Big Brother Dept: Think printouts can't be traced to you? Think again.

Big Brother Dept: Think printouts can't be traced to you? Think again.

Summary: The Electronic Frontier Foundation (EFF) has apparently uncovered the mystery behind the tiny dots that some color printers have been secretly inserting into printed documents.  According to the report by the EFF's Seth Schoen, the Secret Service has issued the following admission:The U.

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TOPICS: Printers
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The Electronic Frontier Foundation (EFF) has apparently uncovered the mystery behind the tiny dots that some color printers have been secretly inserting into printed documents.  According to the report by the EFF's Seth Schoen, the Secret Service has issued the following admission:

The U.S. Secret Service admitted that the tracking information is part of a deal struck with selected color laser printer manufacturers, ostensibly to identify counterfeiters. However, the nature of the private information encoded in each document was not previously known.

According to Schoen, "We've found that the dots from at least one line of printers encode the date and time your document was printed, as well as the serial number of the printer."  To give you an idea of how surreptitious the dots are, Schoen's report goes on to say:

The dots are yellow, less than one millimeter in diameter, and are typically repeated over each page of a document. In order to see the pattern, you need a blue light, a magnifying glass, or a microscope (for instructions on how to see the dots, see: http://www.eff.org/Privacy/printers/docucolor/).

The EFF has also published a list of the printers that it has tested so far.

Topic: Printers

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13 comments
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  • I guess it's back to...

    ...cutting letters out of magazines for my ransom letters again.
    Zinoron
    • Or...

      You could just buy your printer with cash from a store a few states over from your own.
      ibabadur1
      • Could still link...

        ...different notes to the one device. In the event of a house search, the serial number of the printer could be identified and used as evidence in court to link it to the printings.

        But crazy manifestos take a long time to put together with the ol' clip and paste method!
        Zinoron
        • It's a moot point...

          Crazy manifestos are more convincing in nth-generation b/w photocopy anyway.
          johnay
          • Counterfeit money

            But money is more convincing in colour... ;)
            brilang
  • Security by obscurity? :) NT

    NT
    wolf_z
  • Questionable but kind of cool

    What a waste of time. Just some random thoughs here:

    Where does the code print? If someone prints a bill, cuts it out and the code isn't on the part cut out, what was the point in the first place?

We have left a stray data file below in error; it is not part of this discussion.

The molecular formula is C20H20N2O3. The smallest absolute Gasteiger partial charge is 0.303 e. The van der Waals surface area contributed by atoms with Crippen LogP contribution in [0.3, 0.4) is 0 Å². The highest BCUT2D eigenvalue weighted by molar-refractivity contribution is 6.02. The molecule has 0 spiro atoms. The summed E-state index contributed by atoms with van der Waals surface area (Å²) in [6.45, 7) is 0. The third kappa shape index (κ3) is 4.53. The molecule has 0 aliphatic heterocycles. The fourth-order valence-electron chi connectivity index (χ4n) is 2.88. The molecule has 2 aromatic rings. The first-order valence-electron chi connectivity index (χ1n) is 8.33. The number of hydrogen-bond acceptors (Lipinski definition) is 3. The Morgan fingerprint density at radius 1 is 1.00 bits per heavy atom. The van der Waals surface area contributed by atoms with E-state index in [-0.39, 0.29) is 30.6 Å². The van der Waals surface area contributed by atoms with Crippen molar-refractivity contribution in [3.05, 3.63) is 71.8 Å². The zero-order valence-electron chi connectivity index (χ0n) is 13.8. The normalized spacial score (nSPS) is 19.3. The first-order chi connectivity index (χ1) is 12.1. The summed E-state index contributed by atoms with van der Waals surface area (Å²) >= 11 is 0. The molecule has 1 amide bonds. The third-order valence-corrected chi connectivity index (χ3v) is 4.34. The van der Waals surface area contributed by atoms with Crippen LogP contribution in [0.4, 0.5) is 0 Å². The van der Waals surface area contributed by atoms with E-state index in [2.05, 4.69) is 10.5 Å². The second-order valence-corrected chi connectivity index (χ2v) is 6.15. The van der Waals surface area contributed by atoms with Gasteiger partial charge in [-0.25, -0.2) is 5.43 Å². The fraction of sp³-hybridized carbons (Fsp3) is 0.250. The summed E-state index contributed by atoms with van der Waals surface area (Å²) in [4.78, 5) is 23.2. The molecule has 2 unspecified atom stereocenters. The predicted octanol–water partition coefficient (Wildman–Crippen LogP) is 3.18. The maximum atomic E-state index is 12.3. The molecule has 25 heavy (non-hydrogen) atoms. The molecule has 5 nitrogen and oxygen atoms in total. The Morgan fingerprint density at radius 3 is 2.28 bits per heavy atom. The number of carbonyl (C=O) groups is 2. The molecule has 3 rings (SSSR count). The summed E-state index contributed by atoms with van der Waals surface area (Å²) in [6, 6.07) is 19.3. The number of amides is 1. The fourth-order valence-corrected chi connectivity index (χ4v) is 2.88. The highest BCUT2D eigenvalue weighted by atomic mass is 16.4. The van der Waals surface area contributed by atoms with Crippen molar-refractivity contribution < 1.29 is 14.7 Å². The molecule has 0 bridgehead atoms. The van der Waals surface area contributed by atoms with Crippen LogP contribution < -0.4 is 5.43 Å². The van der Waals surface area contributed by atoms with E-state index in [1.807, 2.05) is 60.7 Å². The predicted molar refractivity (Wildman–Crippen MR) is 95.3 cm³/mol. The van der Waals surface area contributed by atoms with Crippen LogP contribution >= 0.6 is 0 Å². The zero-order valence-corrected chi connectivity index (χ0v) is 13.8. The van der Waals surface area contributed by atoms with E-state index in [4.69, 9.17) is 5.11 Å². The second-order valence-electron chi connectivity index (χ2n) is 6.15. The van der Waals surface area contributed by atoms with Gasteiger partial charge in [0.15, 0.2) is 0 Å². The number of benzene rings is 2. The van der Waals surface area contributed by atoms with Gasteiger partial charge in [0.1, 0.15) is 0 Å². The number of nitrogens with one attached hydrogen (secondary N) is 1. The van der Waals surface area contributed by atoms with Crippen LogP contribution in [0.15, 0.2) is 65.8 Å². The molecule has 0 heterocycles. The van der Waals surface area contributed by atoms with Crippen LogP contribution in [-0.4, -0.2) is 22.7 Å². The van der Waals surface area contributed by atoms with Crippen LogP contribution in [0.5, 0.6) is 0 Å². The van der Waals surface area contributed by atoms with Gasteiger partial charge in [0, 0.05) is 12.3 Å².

Even if the serial number of the printer is on printed docs, who cares if it was bought with cash and never registered?

    When is the code placed onto the doc? In the print driver or by the printer itself. Most likely the printer itself so that it can't be bypassed.

    Why can't enterprises tap this as as feature to protect its assets when printed to paper. For example, a staff person prints a client's personal info and doesn't shred it. It then ends up in the hands of a criminal who is caught with it. The company then can trace the doc back to who and when it was printed and can fire the idiot who didn't follow procedure.
    ibabadur1
    • Since when did my color cartridge...

      contain an extra chamber of "blue light only invisible ink"?
      John Zern
      • Basic color theory

        Yellow pigment absorbs blue light. The white paper doesn't. View yellow print on white paper under blue light (only) and the print looks darker than under white light.
        johnay
    • Read again

      The code prints repeatedly throughout the page. Presumably the printed portion of the page.
      brilang
  • That's why I always write with my left hand ...

    across the mirror or a nice clean wall at the crime scene.
    An_Axe_to_Grind
  • Not a bad idea, really

    I know, I know - this is one step closer to big brother watching your every move, but this seems clearly aimed at capturing counterfeiters and I even liked the idea about businesses using it to track leaked documents.

    My own view about the big brother aspect reminds me of when I tried to calm down friends/relatives considering buying something online for the first time. Could someone snatch your card info online? Yes - no question. However someone can also climb that telephone pole outside your house and attach a headset and listen in on all your calls while you order from a catalog using your credit card. Possible - yes! Likely - no! Crooks and busybodies go after bigger fish than you and I.

    Seems similar here - I don't worry at all about someone sifting through the trash at home or my office with a blue light to see what I've been printing. I think people have other things to do.

    Cheers -
    dave.hofert@...
  • The next big thing

    Color cartridges with the yellow pigment removed post-manufacturing. Look for my store on eBay! ;)
    ejhonda